Problem and Related Works

In any system, it is often useful to enhance data or events with some information to compare them. For example, date and time of creation and of last modification are always associate to files in order to compare versions. In a centralized system, the value of the clock is a good information to keep trace of time. Due to asynchronism (each vertex has its own clock and its own speed), we cannot use clock values to date data or events in a distributed system since we are not able to compare clock values from two different vertices. The key idea is to store an information that allows to deduce what event precedes the other. Israeli and Li defined in [IL93] time-stamps as “numerical labels which enable a system to keep track of temporal precedence relation among its data elements”.

Table of contents :

1 Introduction 
1.1 Context of the Thesis
1.2 Thesis Contributions
I Context 
2 Model 
2.1 Distributed System
2.1.1 Characteristics
2.1.2 Advantages
2.2 Communication Graph
2.3 Models Used in this Thesis
2.3.1 Generic Model
2.3.2 State Model
2.3.3 Message Passing Model
2.4 Fault Taxonomy
2.4.1 Faults
2.4.2 Fault Patterns
3 Taxonomy of Daemons 
3.1 Characterization of Daemons
3.1.1 Distribution
3.1.2 Fairness
3.1.3 Boundedness
3.1.4 Enabledness
3.2 Comparing Daemons
3.2.1 Comparing daemon classes
3.2.2 Preserving execution properties
3.2.3 The Case of the Synchronous Daemon
3.2.4 A map of classical daemons
3.3 Daemon Transformers
4 Fault Tolerance 
4.1 Tolerating Transient Fault Patterns
4.1.1 Weakening Self-Stabilization
4.1.2 Enhancing Self-Stabilization
4.2 Tolerating Composite Fault Patterns
4.2.1 Fault-Tolerant Self-Stabilization
4.2.2 Byzantine Tolerant Self-Stabilization
4.2.3 Strict Stabilization
4.3 Summary
II Atomic Register 
5 Introduction of Part II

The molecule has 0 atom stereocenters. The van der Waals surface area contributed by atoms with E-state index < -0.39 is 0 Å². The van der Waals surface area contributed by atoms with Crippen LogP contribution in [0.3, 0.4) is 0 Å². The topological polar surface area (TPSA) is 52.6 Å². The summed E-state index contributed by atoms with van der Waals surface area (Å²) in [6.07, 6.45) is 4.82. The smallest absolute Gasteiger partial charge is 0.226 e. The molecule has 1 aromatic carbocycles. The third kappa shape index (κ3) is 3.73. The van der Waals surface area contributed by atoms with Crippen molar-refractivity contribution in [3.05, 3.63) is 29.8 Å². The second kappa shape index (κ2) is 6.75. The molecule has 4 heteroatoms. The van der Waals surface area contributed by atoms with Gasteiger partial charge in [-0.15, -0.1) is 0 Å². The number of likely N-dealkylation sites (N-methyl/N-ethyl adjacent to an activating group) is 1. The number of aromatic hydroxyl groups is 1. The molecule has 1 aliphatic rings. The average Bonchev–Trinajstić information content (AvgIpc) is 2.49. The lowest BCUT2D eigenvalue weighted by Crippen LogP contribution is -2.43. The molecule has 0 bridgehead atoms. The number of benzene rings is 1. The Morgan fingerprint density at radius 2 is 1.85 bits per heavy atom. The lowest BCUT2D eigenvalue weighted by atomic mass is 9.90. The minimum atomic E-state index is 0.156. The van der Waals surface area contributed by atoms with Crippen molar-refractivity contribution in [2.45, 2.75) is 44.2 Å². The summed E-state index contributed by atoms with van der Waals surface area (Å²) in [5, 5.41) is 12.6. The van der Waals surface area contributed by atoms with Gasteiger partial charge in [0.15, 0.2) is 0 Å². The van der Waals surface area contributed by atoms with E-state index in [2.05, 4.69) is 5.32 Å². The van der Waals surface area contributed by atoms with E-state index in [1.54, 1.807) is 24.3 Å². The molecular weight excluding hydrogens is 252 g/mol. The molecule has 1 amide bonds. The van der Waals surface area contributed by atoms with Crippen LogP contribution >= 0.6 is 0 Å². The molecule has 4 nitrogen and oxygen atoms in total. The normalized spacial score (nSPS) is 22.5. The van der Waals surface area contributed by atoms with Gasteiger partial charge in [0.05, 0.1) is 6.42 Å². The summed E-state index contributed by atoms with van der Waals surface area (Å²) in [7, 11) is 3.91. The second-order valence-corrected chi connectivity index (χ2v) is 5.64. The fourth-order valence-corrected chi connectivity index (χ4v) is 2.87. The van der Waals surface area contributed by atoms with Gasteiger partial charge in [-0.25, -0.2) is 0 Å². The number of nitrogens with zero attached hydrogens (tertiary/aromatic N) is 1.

5.1 Problem and Related Works
5.1.1 Problem
5.1.2 Related Works
5.1.3 Specification
5.2 Contributions of Part II
6 Preliminaries 
6.1 Data-Link Protocol
6.1.1 Problem and Related Works
6.1.2 Specification
6.1.3 Lower Bounds
6.1.4 Optimal Solution
6.1.5 Correctness Proof
6.2 Bounded Labelling Systems
6.2.1 Problem and Related Works
6.2.2 Solution
7 Atomic Register Simulation 
7.1 The ABD Simulation
7.2 The FTPS Simulation
7.2.1 Distributed Protocol
7.2.2 Proof of Correctness
7.2.3 Conclusion
8 Conclusion of Part II 
8.1 Summary of Contributions
8.2 Concluding Remarks
III Unison 
9 Introduction of Part III 
9.1 Problem and Related Works
9.1.1 Problem
9.1.2 Related Works
9.1.3 Specification and Definitions
9.2 Contributions of Part III
9.3 Fault-Tolerant Self-Stabilization
10 Impossibility Results 
10.1 General Results
10.1.1 Two and more Byzantine Faults
10.1.2 Unfair Daemon
10.2 Minimal Unison Related Results
10.2.1 Weakly Fair Daemon
10.2.2 Strongly Fair Daemon and Maximal Degree greater than 3
10.3 Priority Unison Related Results
10.3.1 Weakly Fair Daemon
10.3.2 Strongly Fair Daemon and Maximal Degree greater than 3
10.4 Summary of Impossibility Results
11 Strictly Stabilizing Solution 
11.1 Strictly Stabilizing Solution
11.1.1 Distributed Protocol Description
11.1.2 Correctness Proof
11.2 Optimality of Convergence Time
11.2.1 Upper bound
11.2.2 Lower Bound
11.2.3 Conclusion
12 Conclusion of Part III 
12.1 Summary of Contributions
12.2 Concluding Remarks
IV Spanning Tree 
13 Introduction of Part IV 
13.1 Problem and Related Works
13.1.1 Related Works
13.1.2 Specification
13.2 Contributions of Part IV
13.3 Containing Byzantine Faults in Self-Stabilization
13.3.1 Strict Stabilization
13.3.2 Strong Stabilization
13.3.3 Topology-Aware Stabilization
13.3.4 Discussion
14 Two Case Studies 
14.1 Spanning Tree without Constraints
14.1.1 Strongly Stabilizing Distributed Protocol
14.1.2 Proof of Strong Stabilization
14.2 BFS Spanning Tree
14.2.1 Impossibility of Strong Stabilization
14.2.2 Topology-Aware Stabilizing Solution
14.2.3 Proof of Topology-Aware Strict Stabilization
14.2.4 Proof of Topology-Aware Strong Stabilization
14.3 Summary
15 General Case 
15.1 Topology-Aware Stabilizing Solution
15.1.1 Distributed Protocol
15.1.2 Proof of Topology-Aware Strict Stabilization
15.1.3 Proof of Topology-Aware Strong Stabilization
15.2 Optimality of Containment Areas
15.2.1 Topology-Aware Strict Stabilization
15.2.2 Topology-Aware Strong Stabilization
15.3 Strong Stabilization
15.4 Summary
16 Conclusion of Part IV 
16.1 Summary of Contributions
16.2 Concluding Remarks
17 Conclusion 
17.1 Overview of Thesis Contributions
17.1.1 Part One: Context
17.1.2 Part Two: Atomic Register
17.1.3 Part Three: Unison
17.1.4 Part Four: Spanning Tree
17.1.5 Summary
17.2 Perspectives
A Version française 
A.1 Contexte de la thèse
A.1.1 Généralités
A.1.2 Modèles et tolérance aux fautes
A.2 Registre atomique
A.2.1 Contexte
A.2.2 Contributions
A.2.3 Perspectives
A.3 Unisson
A.3.1 Contexte
A.3.2 Contributions
A.3.3 Perspectives
A.4 Arbre couvrant
A.4.1 Contexte
A.4.2 Contributions
A.4.3 Perspectives
A.5 Conclusion
List of Notations